“I want to say that further you are not a great chief of this country. That you have no following, no power, no control." Logan continued, "You are on an Indian reservation merely at the sufferance of the government. You are fed by the government, clothed by the government, your children are educated by the government, and all you have and are today is because of the government. If it were not for the government you would be freezing and starving today in the mountains. I merely say these things to notify you that you cannot insult the people of the United States of America or its committees ...the government feeds and clothes and educates your children now, and desires to teach you to become farmers, and to civilize you, and make you as white men.
-Senator John Logan, 1883”
― Dee Brown, quote from Bury My Heart at Wounded Knee: An Indian History of the American West



“Another Chief remembered that since the Great Father promised them that they would never be moved they had been moved five times. "I think you had better put the Indians on wheels," he said sardonically, "and you can run them about whenever you wish.”
― Dee Brown, quote from Bury My Heart at Wounded Knee: An Indian History of the American West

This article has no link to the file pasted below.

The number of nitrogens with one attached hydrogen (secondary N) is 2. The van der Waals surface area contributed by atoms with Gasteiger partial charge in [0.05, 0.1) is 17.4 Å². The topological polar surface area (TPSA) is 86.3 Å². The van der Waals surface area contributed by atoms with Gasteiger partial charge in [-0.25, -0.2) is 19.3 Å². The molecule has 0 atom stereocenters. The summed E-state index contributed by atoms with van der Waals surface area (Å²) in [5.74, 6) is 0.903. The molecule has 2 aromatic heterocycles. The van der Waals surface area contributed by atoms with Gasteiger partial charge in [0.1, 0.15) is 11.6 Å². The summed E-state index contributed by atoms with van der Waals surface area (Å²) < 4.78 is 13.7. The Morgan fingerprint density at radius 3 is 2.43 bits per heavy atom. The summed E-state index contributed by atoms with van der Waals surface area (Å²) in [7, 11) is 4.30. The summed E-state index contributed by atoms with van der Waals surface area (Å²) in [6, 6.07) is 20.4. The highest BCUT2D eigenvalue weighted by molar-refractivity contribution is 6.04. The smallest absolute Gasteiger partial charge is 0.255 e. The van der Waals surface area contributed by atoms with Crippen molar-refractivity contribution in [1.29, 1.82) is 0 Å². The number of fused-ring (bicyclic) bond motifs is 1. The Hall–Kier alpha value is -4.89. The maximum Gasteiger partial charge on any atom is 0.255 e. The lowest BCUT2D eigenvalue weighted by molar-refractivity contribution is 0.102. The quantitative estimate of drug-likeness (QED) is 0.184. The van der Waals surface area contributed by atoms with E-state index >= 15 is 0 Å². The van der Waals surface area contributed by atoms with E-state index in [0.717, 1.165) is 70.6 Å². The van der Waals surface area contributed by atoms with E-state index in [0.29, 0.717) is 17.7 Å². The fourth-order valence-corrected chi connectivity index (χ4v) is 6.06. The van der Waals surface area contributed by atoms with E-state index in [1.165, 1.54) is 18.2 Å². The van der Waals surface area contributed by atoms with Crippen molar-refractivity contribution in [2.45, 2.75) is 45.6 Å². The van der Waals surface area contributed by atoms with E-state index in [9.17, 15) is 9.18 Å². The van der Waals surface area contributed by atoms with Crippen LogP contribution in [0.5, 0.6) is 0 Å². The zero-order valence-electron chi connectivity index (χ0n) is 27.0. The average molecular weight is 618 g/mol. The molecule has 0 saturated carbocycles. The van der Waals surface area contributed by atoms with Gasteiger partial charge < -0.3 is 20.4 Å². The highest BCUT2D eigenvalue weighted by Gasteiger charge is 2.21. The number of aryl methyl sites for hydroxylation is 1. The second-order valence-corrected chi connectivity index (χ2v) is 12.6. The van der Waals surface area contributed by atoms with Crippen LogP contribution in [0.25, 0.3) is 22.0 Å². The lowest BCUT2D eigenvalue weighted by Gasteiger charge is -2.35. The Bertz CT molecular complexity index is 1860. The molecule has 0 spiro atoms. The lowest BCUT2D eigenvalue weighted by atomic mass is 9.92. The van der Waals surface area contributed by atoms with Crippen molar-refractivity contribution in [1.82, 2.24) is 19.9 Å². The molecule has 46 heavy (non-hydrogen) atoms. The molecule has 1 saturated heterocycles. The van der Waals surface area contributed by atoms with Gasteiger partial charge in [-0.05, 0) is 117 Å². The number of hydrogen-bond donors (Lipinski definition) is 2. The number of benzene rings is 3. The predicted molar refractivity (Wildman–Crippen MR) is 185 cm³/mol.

“Already the once sweet-watered streams, most of which bore Indian names, were clouded with silt and the wastes of man; the very earth was being ravaged and squandered. To the Indians it seemed that these Europeans hated everything in nature-the living forests and their birds and beasts, the grassy glades, the water, the soil, and the air itself.”
― Dee Brown, quote from Bury My Heart at Wounded Knee: An Indian History of the American West


“In a short time a group of commissioners arrived to begin organization of a new Indian agency in the valley. One of them mentioned the advantages of schools for Joseph’s people. Joseph replied that the Nez Percés did not want the white man’s schools. “Why do you not want schools?” the commissioner asked. “They will teach us to have churches,” Joseph answered. “Do you not want churches?” “No, we do not want churches.” “Why do you not want churches?” “They will teach us to quarrel about God,” Joseph said. “We do not want to learn that. We may quarrel with men sometimes about things on this earth, but we never quarrel about God. We do not want to learn that.”
― Dee Brown, quote from Bury My Heart at Wounded Knee: An Indian History of the American West